I've got nothing against innovation, per se. To be against innovation is like being anti-motherhood or jumping on some childhood obesity bandwagon and advocating less apple pie. It is the folks who advocate innovation instead of manufacturing that I rail against – those who think the developed nations' role should be to invent whiz-bang new stuff – and leave the work of making it to the third world where people will work for slave wages. That strikes me as a strategy for the short-sighted.
Innovation is fine, but it is the one-two punch of innovation and manufacturing that built the great western economies … innovations such as cars, computers, appliances and light bulbs along with the great manufacturing companies and millions of jobs to make those things. It is not innovation instead of manufacturing that will drive economies forward – it is innovation and manufacturing.
From Warrington, PA comes a great example of just this sort of thing. Not a nanotech/Star Wars/laser solution to some niche concern driven by some guys with advanced degrees in engineering, funded with millions of dollars from Wall Street venture capitalists, but innovation driven by a guy with a two year degree in woodworking from the local community college funded by a $65,000 personal loan.
A guy named Glenn Bostock, armed with an associates degree in cabinet making came up with a scheme to replace the interiors of elevators called 'SnapCab' that reduced the time elevators had to be out of service for refurbishment by huge amounts. He then created a manufacturing company with a strong customer focus and lean culture to make the panels needed to refurbish the elevators.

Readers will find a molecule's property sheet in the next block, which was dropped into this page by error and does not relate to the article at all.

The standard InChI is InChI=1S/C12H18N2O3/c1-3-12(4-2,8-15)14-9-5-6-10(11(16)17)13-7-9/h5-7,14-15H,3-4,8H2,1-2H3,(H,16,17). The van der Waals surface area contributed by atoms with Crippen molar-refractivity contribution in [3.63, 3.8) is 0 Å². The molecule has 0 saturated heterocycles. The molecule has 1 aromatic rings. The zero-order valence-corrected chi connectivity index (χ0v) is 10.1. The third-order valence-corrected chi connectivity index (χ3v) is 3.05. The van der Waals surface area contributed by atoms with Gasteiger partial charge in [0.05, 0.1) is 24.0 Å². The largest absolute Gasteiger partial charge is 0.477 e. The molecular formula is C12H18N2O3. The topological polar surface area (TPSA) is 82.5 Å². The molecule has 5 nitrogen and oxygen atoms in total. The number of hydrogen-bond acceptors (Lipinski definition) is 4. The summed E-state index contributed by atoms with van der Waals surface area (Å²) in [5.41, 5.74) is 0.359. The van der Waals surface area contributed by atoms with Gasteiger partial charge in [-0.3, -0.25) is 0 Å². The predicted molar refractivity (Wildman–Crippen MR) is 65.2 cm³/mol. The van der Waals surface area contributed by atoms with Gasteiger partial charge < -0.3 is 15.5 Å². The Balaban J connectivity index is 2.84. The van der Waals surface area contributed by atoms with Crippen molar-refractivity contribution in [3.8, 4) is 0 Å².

This story has all of the elements. His innovation was not technology focused, but value focused. He found an innovative way to make something fairly simple and low-tech that created value for customers in a broader sense than just the price. Reducing the time elevators are out of service was a huge value adder for customers.
Then he used the innovation and customer appreciation for his product to create a factory that operates by the simple mission statement "We simplify elevator interior remodeling". You can't focus much more directly than that. And he supports it with a vision statement that includes being a "leading business model" and being of "benefit our customers, employees, and community".
These guys are so focused on providing the maximum overall value to their customers in the broadest sense that, when they deliver all of the components to the job site, they include a bottle of spray cleaner, a roll of paper towels and trash bags so their customers won't lose time looking for the supplies needed to clean up when they are done installing the SnapCab panels.
Forming a vision of value, and aligning the entire manufacturing organization around continuous enhancement of that value in the most creative and focused way possible is the essence of lean thinking. These guys are a great example of the elegance of simple excellence, and what innovation should be all about.